“How do we survive in a world where electricity has disappeared from cities, the oil tankers have run dry and supermarket doors remain closed? We still haven’t fully realised how much the situation has changed.”14 Still, some people are worried, as the increased presence of NATO units shows. Many state officials interviewed recently by the author considered security the most important reason for ensuring more consistent settlement development. Estonia requires a plan for dealing with extreme circumstances, with a special focus on dispersed settlement and small towns.

Future settlements and National Spatial Plan Estonia 2030+

Policies influencing the long-term development of Estonian settlements should change, because the growth and spread of the city region of Tallinn in the last two decades is not sustainable for several reasons. In addition to the above three sets of factors influencing settlement, future economic, regional and urban policies should also follow the National Spatial Plan Estonia 2030+15, according to which the value of achieving spatial balance lies, above all, in better use of resources and the need to keep commuting within reasonable limits: “Functional areas cannot be extended endlessly. The maximum preferred commuting time remains under 45 minutes in 69% of cases.”

E2030+ aims to balance out the national settlement system through a network of county centres as functional urban areas (see Figure X1): “The viability of small towns and rural settlements must be ensured via better connections with county centres and other cities within daily activity spaces.” Without economically viable county towns, the surrounding area (together with small towns) also tends to lose its attraction.

The government’s decision to dissolve county governments has left functional urban regions (Saaremaa excluded) without administrative leadership and is unequivocally inconsistent with the national plan established by the previous government. Local governments are expected to fill this void.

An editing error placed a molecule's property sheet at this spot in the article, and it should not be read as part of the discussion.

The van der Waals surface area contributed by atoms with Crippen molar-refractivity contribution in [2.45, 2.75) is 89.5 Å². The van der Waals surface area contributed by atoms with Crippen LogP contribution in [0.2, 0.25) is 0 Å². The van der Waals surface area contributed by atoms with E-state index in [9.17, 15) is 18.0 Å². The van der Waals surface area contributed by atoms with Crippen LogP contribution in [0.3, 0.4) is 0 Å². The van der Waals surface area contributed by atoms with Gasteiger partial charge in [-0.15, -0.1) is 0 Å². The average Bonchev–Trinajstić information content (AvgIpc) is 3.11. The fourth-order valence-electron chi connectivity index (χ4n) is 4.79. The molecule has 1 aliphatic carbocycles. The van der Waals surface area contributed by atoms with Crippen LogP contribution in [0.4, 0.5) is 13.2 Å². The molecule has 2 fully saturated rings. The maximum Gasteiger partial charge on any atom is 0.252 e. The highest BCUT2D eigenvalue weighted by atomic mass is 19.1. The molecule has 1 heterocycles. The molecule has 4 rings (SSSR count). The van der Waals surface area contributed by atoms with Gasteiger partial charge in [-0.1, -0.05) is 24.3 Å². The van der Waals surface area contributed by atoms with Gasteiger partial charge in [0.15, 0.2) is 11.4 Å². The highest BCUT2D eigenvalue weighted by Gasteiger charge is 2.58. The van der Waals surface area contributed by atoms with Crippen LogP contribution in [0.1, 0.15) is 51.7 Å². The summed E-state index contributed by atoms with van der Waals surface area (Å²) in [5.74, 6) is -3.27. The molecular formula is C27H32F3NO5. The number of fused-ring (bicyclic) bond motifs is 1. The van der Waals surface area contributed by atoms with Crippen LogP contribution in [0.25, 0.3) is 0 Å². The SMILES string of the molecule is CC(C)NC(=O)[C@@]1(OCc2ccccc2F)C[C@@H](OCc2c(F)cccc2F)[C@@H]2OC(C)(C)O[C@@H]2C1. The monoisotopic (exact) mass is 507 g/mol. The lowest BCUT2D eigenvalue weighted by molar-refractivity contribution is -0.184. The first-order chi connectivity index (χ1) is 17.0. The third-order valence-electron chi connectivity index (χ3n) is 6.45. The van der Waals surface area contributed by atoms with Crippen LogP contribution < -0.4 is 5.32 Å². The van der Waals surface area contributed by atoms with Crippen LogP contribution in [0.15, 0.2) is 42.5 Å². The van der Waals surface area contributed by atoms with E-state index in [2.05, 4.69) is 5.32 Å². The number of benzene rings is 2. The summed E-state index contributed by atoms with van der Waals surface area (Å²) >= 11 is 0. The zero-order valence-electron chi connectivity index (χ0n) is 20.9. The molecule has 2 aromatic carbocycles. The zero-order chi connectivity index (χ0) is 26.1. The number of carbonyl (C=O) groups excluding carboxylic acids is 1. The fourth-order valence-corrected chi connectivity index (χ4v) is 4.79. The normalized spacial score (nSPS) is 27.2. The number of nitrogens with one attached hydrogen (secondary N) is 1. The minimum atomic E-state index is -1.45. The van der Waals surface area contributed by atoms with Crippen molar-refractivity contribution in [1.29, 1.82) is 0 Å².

Administrative reform and development of small towns

As a result of the administrative amalgamation, several small towns (such as Lihula, Otepää and Tõrva) gained residents and taxpayers, which is thought to benefit their development. This is supplemented, to a degree, by funding from the central government, which is why the post-reform budget may seem like a significant step forward, even though it is being used to take care of people living in a much bigger area. Unfortunately, there are only a few daily commuting areas with 5000 residents (see Figure X2).

The development of cities with far larger hinterlands such as county centres Rakvere, Viljandi and Võru, which remain alone, but also Haapsalu, Paide and Pärnu, which merged with only a few of their neighbours, remains a serious concern. These cities are seen as a source of services, but their hinterlands willingness to contribute is low. There is a threat that some service functions of county centres will be duplicated in merged rural municipalities in the hinterlands. The small rajoons (administrative divisions during Soviet Union, similar to contemporary counties) of the 1950s built impressive office buildings. In the 1980s, collective farms and state companies built sport halls and swimming pools in small towns, not in the aforementioned county centres where they naturally belong.


And now to the most important part. Someone has to bring local entrepreneurs and other parties together, (co-)finance enterprise development centres, plan and build infrastructure and transport routes and develop education on a larger scale than the existing local governments. If a region cannot or will not cope with the establishment of new companies and their entry into the market, there is no hope of attracting young educated people. There is no use renewing social infrastructure and services in declining regions, and the quality of life will drop even more compared to core areas.